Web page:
8. Nico says:

    I have a 7yr old niece who absolutely loves watching Kids/Nick programing on my HTC Desire. Particularly in the car while I’m chatting to her mother … a thought that occured to me is that the screen is bigger for her and her eyes are ‘new’. Being smaller & younger, with fresh new eyes closer together than are mine etc …i thought that maybe the smaller screen is not that small for her, nor hard to maintain focus on.

    For me … i enjoy watching TV on it … but i’d use it only if a better alternative (like a tv or laptop) isn’t around. In most instances they are … a bit like, why cycle when I can drive.

  9. Deb (Telstra Employee) says:

    Maybe you need glasses or it’s a sign of eye age?
    I find I can tolerate looking at a mobile device or ipod for about 30 minutes before my eyes start to get a bit irritated. But I have (when I was younger) easily gone for 2 hours or more with no issues. Note: I am currently in my late 20s.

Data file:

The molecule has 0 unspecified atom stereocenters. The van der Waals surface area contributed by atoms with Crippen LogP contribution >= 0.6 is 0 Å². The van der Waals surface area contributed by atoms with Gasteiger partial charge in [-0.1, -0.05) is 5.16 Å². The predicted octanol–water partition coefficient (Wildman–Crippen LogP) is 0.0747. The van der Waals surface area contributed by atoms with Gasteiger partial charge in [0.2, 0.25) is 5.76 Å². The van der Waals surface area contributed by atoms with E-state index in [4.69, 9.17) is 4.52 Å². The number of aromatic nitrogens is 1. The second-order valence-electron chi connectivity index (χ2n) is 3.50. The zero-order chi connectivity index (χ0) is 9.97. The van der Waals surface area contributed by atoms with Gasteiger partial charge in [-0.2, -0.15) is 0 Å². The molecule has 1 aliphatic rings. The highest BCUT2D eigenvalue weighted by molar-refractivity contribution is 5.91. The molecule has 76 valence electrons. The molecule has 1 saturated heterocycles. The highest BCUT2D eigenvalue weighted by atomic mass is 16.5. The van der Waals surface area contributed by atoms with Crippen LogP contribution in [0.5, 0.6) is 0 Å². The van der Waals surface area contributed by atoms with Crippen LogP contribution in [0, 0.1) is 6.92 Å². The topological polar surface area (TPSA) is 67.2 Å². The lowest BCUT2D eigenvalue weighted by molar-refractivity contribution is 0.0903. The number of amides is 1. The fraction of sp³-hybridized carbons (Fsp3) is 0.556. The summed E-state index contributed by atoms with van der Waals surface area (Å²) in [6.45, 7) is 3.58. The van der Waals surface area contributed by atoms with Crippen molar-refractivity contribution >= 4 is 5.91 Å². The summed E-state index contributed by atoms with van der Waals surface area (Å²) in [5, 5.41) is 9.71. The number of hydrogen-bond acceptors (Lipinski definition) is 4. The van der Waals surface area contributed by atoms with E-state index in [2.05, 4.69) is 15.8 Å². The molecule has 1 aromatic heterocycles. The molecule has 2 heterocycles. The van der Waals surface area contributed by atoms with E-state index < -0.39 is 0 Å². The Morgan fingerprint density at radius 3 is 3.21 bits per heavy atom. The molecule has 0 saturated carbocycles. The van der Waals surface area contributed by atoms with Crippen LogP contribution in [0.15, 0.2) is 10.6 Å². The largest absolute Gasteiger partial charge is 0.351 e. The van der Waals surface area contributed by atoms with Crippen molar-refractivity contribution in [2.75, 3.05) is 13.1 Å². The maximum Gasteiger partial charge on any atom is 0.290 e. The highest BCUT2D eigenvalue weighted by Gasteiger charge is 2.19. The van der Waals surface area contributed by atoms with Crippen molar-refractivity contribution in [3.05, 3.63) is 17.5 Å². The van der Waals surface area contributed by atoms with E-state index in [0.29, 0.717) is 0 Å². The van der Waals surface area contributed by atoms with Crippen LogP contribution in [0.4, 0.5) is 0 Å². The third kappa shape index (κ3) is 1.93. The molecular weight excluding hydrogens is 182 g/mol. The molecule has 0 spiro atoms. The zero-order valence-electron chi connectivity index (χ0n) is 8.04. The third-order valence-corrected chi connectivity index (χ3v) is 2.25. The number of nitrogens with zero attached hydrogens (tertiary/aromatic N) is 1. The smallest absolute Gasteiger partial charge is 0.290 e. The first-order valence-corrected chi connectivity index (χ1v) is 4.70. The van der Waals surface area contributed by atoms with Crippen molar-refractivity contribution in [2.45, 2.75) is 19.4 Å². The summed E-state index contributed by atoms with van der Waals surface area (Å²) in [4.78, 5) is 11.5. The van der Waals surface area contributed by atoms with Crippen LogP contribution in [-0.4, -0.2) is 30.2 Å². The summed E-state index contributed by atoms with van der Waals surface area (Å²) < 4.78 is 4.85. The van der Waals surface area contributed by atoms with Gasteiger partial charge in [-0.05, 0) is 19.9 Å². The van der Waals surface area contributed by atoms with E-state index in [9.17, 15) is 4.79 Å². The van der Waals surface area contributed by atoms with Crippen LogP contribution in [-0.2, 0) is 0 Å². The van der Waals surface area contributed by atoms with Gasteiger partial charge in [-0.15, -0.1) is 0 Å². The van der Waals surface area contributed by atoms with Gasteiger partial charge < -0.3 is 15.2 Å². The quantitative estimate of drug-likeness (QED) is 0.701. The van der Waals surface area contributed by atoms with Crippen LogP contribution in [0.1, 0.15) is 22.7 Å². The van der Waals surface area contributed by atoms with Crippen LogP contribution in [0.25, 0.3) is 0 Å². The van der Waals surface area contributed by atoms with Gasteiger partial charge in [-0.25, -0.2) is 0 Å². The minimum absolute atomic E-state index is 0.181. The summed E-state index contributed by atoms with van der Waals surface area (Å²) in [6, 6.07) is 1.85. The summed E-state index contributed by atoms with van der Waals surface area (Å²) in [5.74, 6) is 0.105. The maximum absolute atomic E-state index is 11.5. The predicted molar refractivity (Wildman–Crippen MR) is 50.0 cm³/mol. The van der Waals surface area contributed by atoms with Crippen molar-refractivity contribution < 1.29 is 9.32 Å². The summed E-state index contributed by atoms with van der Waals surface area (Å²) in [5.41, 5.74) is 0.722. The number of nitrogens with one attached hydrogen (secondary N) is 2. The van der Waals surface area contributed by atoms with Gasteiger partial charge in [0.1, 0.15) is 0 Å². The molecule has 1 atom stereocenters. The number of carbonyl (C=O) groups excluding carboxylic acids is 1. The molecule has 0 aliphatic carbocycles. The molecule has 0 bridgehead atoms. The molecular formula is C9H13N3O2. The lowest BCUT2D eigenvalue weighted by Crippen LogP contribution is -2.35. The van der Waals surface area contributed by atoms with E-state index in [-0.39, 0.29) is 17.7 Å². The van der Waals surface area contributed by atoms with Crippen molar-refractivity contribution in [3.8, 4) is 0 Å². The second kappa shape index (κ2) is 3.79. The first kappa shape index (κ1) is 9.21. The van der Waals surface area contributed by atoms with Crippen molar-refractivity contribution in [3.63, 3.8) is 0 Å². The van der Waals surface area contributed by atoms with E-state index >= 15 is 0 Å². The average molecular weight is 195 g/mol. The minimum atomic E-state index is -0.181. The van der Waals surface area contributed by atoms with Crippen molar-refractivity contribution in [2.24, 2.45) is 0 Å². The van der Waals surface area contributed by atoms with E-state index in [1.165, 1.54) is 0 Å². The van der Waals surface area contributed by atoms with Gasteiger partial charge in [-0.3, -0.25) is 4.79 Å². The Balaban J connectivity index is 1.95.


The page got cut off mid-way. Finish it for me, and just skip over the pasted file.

10. Dan says:

    That’s supportive of the research Nico, I like your analogy of little eyes, makes perfect sense!

  11. Wombat says:

    Seriously go ride a motorbike and stop wasting valuable life time, playing with electronic gizmos. have a real adventure not a virtual experience. that is all ;)

  12. David says:

    I think convenience is the driver for small screen video.